May 13, 2021   4 mins

My wife was 11 when the first gulf war started in 1991. Saddam Hussein warned that he would “burn half of Israel”. And on the night that coalition forces invaded Iraq, he launched salvos of Scud missiles into Israel, mostly aimed at the greater Tel Aviv region where she lived.

She still feels sick at the smell of those rubber gas masks. She remembers decorating her gas mask box with colourful stickers, the natural reaction of a child to normalise the horrific. She remembers the fear of chemical weapons, sealing up the windows with plastic sheeting and keeping wet towels under the door, she remembers her class constantly practising how best to get into the school’s air raid shelter as fast as possible. She remembers being huddled round the radio listening out for news. She remembers having to give the dog a Valium as the sirens sounded.

How little has changed.

From my mother-in-law’s house, the nearest air raid shelter is in a small park about 500 yards away, beside the children’s swings. But when the sirens sound, it may already be too late to make it over there. The house is old; it doesn’t have a specially designed safe room. So she stands in the corridor between the loo and the bedroom. That is where the walls are the thickest. The dog wails and she waits.

Qassam rockets have no guidance system. They fall where they will. Hundreds were fired in her general direction yesterday. Most were intercepted. Some not. One of them fell less than a mile away, in Giv’atayim, next to her partner’s flat – twenty kilograms of hate and frustration flung from one world to another.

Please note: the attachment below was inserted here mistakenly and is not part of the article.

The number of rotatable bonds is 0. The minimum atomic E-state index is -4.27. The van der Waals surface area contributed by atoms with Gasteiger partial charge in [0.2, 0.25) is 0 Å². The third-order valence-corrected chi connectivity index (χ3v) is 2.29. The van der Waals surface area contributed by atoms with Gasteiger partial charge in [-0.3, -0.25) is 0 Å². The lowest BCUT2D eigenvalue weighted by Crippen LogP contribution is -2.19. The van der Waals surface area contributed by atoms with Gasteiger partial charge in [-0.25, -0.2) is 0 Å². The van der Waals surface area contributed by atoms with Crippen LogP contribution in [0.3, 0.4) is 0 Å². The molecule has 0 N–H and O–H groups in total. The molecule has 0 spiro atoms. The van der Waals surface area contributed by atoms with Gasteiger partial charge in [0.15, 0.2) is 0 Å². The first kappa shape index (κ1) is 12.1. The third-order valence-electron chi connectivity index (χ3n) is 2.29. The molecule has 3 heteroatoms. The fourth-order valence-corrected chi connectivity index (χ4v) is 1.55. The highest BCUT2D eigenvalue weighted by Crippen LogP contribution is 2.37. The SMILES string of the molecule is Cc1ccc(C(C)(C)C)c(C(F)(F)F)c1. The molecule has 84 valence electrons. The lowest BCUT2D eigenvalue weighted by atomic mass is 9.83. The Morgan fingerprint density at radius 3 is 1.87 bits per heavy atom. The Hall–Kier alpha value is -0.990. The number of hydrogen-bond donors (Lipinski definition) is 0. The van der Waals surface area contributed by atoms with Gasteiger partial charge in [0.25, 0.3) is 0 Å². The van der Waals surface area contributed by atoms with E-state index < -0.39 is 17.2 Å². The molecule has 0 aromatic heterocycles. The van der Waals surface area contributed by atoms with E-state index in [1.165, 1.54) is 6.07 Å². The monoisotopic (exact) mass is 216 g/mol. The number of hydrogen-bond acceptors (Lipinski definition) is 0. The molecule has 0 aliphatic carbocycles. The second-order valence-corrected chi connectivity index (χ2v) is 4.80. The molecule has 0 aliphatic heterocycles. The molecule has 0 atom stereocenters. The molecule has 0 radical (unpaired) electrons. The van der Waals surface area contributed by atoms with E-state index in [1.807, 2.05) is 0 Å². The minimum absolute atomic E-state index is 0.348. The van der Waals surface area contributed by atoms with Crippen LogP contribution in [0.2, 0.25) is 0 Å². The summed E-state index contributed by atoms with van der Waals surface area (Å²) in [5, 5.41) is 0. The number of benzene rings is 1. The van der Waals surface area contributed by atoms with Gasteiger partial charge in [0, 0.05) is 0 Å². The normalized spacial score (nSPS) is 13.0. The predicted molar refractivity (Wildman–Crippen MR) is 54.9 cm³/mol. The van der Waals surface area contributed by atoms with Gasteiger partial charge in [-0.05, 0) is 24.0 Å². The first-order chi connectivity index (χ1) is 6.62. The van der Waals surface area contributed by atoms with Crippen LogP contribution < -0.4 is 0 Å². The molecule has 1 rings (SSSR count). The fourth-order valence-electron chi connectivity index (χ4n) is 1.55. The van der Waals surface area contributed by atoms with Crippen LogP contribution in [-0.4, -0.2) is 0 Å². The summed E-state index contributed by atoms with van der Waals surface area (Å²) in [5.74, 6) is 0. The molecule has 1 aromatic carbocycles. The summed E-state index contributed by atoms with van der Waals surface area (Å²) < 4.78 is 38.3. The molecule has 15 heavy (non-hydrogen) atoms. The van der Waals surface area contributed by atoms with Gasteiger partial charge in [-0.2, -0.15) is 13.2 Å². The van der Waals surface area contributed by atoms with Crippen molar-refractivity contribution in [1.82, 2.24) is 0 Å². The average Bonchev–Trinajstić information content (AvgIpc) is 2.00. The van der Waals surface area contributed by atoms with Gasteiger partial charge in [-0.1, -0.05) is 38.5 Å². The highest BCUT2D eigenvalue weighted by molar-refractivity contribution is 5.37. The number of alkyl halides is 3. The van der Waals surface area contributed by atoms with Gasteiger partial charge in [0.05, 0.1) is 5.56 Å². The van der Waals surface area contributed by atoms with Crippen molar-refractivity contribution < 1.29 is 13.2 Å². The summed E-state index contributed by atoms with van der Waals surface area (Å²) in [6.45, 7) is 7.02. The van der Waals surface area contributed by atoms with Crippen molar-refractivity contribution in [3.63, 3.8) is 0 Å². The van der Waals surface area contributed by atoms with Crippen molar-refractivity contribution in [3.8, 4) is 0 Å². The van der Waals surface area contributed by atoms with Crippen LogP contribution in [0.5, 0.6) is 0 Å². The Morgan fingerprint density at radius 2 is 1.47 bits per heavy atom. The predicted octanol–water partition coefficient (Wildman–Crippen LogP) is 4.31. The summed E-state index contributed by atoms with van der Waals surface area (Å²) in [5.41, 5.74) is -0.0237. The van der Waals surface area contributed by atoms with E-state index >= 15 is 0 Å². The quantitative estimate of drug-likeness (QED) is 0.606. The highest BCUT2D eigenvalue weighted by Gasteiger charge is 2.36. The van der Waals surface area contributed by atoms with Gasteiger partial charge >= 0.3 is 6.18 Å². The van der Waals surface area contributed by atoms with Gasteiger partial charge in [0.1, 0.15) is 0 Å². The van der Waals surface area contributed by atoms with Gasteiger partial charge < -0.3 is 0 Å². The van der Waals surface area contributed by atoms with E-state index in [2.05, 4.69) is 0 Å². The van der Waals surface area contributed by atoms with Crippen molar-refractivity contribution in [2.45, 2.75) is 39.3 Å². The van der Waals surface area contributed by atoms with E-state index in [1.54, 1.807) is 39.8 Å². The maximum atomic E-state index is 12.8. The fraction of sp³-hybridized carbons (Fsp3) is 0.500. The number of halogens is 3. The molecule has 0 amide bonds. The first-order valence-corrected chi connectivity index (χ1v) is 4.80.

Luckily, her son and grandchildren do live in a house with a reinforced strong room. She phones to see if they are OK. The children are terrified but safe. When they were younger, these moments were explained to the little ones as a drill, a kind of game. Hide and seek. But that will no longer wash. Just as it is for my wife, the experience will stay with them forever.

Perhaps you are thinking, but what about the children of Gaza. And you would be right to do so. When I visited Gaza in 2004, someone fired a machine gun at me and a group of Palestinian children as we went to visit the homes that the IDF had destroyed close by the Egyptian border. Earlier in the day we were playing football, them lauding their hero: “Zidane, he is arabi.” These children would have an hour of anger management classes before school, throwing balls against a wall to express their frustration, to get it all out so that they could concentrate on their lessons. I expect some of them will have been recruited by Hamas and may now be lining up rockets, pointing them towards Israel. Some of them may well be dead. Palestinian health officials have reported 13 children dead in the last few days.

More children have died in Gaza than Israel. But it’s not a competition. And one of the ugliest reactions to the current tragedy is the instinct to play up the sufferings of one group and to minimise those of another, so as to make a political point. But the taking sides instinct is too great for many to resist. So to the idea that because of the overwhelming military superiority of the Israelis, they are necessarily and always the aggressors and Palestinians simply the victims.